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Robin D. Anderson James Madison University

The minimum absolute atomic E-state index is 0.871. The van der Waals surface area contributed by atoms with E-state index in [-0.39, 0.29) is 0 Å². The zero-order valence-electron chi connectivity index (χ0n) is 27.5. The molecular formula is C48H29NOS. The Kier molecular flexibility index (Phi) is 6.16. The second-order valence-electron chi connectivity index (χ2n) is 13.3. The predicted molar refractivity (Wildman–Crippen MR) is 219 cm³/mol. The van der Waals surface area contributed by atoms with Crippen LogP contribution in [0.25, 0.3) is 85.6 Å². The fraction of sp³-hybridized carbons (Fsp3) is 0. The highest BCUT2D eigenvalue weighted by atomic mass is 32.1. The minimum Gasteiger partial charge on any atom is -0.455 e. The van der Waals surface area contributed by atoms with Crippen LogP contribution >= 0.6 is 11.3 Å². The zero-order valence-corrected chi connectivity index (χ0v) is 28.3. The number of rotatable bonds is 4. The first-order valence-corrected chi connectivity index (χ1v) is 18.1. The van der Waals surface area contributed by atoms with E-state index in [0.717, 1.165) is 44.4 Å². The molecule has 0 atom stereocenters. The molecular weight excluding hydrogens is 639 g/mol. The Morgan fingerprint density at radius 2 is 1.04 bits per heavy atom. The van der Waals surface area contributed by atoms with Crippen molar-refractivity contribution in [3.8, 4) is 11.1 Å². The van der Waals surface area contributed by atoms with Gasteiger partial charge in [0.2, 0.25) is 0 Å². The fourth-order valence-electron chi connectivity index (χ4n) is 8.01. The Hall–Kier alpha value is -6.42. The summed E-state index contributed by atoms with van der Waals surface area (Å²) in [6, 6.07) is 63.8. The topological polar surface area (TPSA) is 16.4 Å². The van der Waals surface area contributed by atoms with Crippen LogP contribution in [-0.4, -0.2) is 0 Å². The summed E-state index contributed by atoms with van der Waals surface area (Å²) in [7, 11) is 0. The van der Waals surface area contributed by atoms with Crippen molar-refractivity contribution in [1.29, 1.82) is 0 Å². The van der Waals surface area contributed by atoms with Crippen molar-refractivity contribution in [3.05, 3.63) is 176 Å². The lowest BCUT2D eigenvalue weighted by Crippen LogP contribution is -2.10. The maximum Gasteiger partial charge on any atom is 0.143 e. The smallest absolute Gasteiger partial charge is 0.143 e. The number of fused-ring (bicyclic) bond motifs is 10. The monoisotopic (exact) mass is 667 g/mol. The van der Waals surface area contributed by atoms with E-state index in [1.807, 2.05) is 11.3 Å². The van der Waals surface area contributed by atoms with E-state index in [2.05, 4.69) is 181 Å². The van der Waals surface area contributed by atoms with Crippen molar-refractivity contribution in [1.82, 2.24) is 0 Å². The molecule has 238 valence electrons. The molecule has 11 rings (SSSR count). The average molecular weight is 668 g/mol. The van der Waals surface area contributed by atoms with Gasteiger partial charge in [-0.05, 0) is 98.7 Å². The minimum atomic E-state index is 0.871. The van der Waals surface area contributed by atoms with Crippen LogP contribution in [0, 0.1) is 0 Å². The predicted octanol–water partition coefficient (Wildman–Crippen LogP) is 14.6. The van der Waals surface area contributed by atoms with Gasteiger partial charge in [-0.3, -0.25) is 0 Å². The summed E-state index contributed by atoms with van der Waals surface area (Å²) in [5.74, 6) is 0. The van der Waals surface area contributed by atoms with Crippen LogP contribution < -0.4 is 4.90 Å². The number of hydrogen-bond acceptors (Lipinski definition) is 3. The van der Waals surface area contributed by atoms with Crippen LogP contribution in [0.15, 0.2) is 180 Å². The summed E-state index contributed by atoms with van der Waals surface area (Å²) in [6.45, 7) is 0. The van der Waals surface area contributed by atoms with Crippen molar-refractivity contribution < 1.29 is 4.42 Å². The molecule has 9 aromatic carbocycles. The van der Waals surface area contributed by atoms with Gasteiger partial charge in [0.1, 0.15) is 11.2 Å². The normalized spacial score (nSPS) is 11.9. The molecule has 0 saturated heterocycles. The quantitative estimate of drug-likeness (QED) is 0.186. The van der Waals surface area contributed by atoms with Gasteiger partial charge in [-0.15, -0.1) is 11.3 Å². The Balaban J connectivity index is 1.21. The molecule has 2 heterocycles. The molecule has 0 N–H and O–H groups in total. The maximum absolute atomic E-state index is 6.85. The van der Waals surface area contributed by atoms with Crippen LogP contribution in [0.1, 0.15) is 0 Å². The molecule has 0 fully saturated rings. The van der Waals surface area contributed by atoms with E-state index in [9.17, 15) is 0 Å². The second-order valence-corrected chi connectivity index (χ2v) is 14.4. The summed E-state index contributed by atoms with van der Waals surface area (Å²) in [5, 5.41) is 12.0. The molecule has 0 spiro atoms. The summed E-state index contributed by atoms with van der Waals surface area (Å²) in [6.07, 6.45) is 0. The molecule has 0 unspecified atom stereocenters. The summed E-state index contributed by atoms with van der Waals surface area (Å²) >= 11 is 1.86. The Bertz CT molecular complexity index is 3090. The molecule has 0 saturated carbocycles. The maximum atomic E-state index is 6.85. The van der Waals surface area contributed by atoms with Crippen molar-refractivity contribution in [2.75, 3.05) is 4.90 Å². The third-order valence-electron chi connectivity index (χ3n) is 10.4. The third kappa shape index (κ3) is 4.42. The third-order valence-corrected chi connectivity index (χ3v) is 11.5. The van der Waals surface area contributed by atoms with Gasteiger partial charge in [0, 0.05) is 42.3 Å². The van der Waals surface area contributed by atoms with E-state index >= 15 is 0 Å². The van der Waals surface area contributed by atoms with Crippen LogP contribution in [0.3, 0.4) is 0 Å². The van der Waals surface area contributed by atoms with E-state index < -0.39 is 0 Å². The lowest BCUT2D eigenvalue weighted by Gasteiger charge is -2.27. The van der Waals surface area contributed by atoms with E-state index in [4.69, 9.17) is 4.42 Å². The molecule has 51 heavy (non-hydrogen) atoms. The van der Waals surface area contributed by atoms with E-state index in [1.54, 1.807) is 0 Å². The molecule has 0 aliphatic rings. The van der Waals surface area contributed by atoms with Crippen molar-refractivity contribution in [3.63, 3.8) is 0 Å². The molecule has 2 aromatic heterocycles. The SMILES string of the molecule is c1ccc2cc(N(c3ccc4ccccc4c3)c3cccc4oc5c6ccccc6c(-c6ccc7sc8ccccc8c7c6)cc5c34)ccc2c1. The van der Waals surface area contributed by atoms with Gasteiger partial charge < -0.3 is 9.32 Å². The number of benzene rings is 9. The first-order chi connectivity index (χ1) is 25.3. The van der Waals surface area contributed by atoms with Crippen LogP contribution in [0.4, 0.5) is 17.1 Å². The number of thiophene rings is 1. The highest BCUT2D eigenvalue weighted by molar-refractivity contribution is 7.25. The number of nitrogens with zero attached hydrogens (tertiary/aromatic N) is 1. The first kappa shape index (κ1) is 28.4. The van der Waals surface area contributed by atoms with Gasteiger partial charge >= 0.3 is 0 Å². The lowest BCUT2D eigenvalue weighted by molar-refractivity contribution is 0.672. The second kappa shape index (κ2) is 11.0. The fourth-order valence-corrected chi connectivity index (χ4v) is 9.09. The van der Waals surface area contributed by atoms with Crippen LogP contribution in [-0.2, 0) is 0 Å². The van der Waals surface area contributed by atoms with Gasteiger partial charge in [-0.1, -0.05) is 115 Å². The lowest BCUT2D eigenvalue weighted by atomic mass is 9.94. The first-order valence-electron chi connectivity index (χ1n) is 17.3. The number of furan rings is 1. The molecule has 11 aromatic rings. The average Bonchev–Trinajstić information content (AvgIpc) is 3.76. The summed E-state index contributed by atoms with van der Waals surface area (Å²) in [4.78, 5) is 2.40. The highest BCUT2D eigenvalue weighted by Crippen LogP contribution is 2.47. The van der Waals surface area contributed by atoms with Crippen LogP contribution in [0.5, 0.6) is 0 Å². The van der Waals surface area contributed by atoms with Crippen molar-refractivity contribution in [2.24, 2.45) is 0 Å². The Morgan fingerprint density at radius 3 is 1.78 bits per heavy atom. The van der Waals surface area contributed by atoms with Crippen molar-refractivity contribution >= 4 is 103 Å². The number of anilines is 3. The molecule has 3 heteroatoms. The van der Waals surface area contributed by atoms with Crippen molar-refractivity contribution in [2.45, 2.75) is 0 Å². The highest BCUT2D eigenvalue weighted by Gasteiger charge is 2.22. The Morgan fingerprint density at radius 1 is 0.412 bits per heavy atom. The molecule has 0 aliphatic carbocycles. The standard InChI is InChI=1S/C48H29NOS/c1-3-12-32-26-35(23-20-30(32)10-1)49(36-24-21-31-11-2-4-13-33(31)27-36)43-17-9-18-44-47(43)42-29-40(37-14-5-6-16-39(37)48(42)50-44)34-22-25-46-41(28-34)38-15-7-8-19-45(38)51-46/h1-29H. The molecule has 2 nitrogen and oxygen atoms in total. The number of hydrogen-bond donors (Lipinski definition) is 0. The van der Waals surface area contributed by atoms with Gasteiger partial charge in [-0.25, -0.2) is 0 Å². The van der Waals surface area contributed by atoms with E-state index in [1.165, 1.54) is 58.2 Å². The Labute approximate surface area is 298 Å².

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Robin Anderson is a Professor and the Academic Unit Head in the Department of Graduate Psychology at James Madison University. Prior to her current position, she served as the Associate Director of JMU's Center for Assessment and Research Studies. Her research interests include Engineering Education and the assessment of student learning outcomes in higher education.